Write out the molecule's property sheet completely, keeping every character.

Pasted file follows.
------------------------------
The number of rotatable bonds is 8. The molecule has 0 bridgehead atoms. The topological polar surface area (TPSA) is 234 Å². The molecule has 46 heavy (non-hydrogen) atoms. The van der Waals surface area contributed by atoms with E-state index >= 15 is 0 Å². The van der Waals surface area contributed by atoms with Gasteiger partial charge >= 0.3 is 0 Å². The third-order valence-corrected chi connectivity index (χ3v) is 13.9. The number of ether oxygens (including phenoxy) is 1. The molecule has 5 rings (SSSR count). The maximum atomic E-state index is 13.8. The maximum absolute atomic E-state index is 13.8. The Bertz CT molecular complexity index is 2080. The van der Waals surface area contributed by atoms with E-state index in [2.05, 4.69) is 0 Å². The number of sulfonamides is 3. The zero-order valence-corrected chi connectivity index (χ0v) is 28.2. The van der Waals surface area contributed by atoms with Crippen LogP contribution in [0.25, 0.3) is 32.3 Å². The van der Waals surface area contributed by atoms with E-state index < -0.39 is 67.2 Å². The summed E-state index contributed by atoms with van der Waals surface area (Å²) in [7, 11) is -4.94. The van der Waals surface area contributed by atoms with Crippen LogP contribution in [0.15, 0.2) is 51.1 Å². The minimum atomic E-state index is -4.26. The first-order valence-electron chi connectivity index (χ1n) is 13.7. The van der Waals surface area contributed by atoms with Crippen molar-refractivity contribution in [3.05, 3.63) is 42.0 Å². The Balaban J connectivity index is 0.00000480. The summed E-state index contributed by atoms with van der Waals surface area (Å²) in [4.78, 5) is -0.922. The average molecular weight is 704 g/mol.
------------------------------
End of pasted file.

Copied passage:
The number of rotatable bonds is 8. The molecule has 0 bridgehead atoms. The topological polar surface area (TPSA) is 234 Å². The molecule has 46 heavy (non-hydrogen) atoms. The van der Waals surface area contributed by atoms with E-state index >= 15 is 0 Å². The van der Waals surface area contributed by atoms with Gasteiger partial charge >= 0.3 is 0 Å². The third-order valence-corrected chi connectivity index (χ3v) is 13.9. The number of ether oxygens (including phenoxy) is 1. The molecule has 5 rings (SSSR count). The maximum atomic E-state index is 13.8. The maximum absolute atomic E-state index is 13.8. The Bertz CT molecular complexity index is 2080. The van der Waals surface area contributed by atoms with E-state index in [2.05, 4.69) is 0 Å². The number of sulfonamides is 3. The zero-order valence-corrected chi connectivity index (χ0v) is 28.2. The van der Waals surface area contributed by atoms with Crippen LogP contribution in [0.25, 0.3) is 32.3 Å². The van der Waals surface area contributed by atoms with E-state index < -0.39 is 67.2 Å². The summed E-state index contributed by atoms with van der Waals surface area (Å²) in [7, 11) is -4.94. The van der Waals surface area contributed by atoms with Crippen LogP contribution in [0.15, 0.2) is 51.1 Å². The minimum atomic E-state index is -4.26. The first-order valence-electron chi connectivity index (χ1n) is 13.7. The van der Waals surface area contributed by atoms with Crippen molar-refractivity contribution in [3.05, 3.63) is 42.0 Å². The Balaban J connectivity index is 0.00000480. The summed E-state index contributed by atoms with van der Waals surface area (Å²) in [4.78, 5) is -0.922. The average molecular weight is 704 g/mol.